Philosopher Iris Murdoch was a prolific writer of novels throughout the second half of the 20th century, that deal especially with sexual relationships, morality, and the power of the unconscious, including Under the Net , The Black Prince and The Green Knight Scottish writer Muriel Spark pushed the boundaries of realism in her novels. Her first, The Comforters concerns a woman who becomes aware that she is a character in a novel; The Prime of Miss Jean Brodie , at times takes the reader briefly into the distant future, to see the various fates that befall its characters. Anthony Burgess is especially remembered for his dystopian novel A Clockwork Orange , set in the not-too-distant future, which was made into a film by Stanley Kubrick in In the entirely different genre of Gothic fantasy Mervyn Peake —68 published his highly successful Gormenghast trilogy between and One of Penguin Books' most successful publications in the s was Richard Adams 's heroic fantasy Watership Down Evoking epic themes, it recounts the odyssey of a group of rabbits seeking to establish a new home.

Another successful novel of the same era was John Fowles ' The French Lieutenant's Woman , with a narrator who freely admits the fictive nature of his story, and its famous alternative endings. This was made into a film in with a screenplay by Harold Pinter. Angela Carter —92 was a novelist and journalist, known for her feminist, magical realism, and picaresque works. Margaret Drabble born is a novelist, biographer and critic, who published from the s into the 21st century. Her older sister, A.

Byatt born is best known for Possession published in Martin Amis born is one of the most prominent of contemporary British novelists. His best-known novels are Money and London Fields Pat Barker born has won many awards for her fiction. English novelist and screenwriter Ian McEwan born is another of contemporary Britain's most highly regarded writers.

Atonement was made into an Oscar -winning film. McEwan was awarded the Jerusalem Prize in Zadie Smith 's Whitbread Book Award winning novel White Teeth , mixes pathos and humour, focusing on the later lives of two war time friends in London. He has also written crime fiction under the pseudonym Dan Kavanagh. Banville is also an adapter of dramas, a screenwriter, [27] and a writer of detective novels under the pseudonym Benjamin Black. Scotland has in the late 20th century produced several important novelists, including James Kelman , who like Samuel Beckett can create humour out of the most grim situations.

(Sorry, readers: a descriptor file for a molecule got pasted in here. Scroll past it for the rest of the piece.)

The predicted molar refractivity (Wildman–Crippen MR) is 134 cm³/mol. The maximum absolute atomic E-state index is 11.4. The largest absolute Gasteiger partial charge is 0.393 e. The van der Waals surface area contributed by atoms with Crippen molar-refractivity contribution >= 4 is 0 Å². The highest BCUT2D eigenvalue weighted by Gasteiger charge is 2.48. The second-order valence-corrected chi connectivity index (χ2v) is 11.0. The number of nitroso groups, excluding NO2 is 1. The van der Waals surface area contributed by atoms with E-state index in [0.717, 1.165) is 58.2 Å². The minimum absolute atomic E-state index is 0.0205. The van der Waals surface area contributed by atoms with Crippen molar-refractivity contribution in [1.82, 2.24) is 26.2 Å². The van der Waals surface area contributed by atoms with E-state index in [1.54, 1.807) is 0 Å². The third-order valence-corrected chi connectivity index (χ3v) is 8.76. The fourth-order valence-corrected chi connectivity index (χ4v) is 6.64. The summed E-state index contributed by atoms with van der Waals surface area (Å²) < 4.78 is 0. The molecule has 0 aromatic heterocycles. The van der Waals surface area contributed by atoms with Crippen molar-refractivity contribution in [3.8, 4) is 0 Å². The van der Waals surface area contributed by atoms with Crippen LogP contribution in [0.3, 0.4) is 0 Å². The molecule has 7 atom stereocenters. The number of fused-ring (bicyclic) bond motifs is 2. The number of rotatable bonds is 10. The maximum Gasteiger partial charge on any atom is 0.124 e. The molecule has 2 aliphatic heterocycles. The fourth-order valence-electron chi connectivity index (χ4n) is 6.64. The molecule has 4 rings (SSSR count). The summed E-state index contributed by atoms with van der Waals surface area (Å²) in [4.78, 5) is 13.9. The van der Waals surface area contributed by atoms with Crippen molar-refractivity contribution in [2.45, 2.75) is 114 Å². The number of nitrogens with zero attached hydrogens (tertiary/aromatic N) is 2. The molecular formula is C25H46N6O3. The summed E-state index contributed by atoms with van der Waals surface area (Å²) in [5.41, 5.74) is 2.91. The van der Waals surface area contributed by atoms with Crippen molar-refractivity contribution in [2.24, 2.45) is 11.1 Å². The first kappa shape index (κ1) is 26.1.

An important cultural movement in the British theatre which developed in the late s and early s was Kitchen sink realism or "kitchen sink drama" , a term coined to describe art the term itself derives from an expressionist painting by John Bratby , novels, film and television plays. The term angry young men was often applied [ by whom? It used a style of social realism which depicts the domestic lives of the working class, to explore social issues and political issues.

Arnold Wesker and Nell Dunn also brought social concerns to the stage. Again in the s, the absurdist play Waiting for Godot originally En attendant Godot , , by Irish writer Samuel Beckett profoundly affected British drama. The Theatre of the Absurd influenced Harold Pinter born , author of The Birthday Party , , whose works are often characterised by menace or claustrophobia. Stoppard's works are however also notable for their high-spirited wit and the great range of intellectual issues which he tackles in different plays.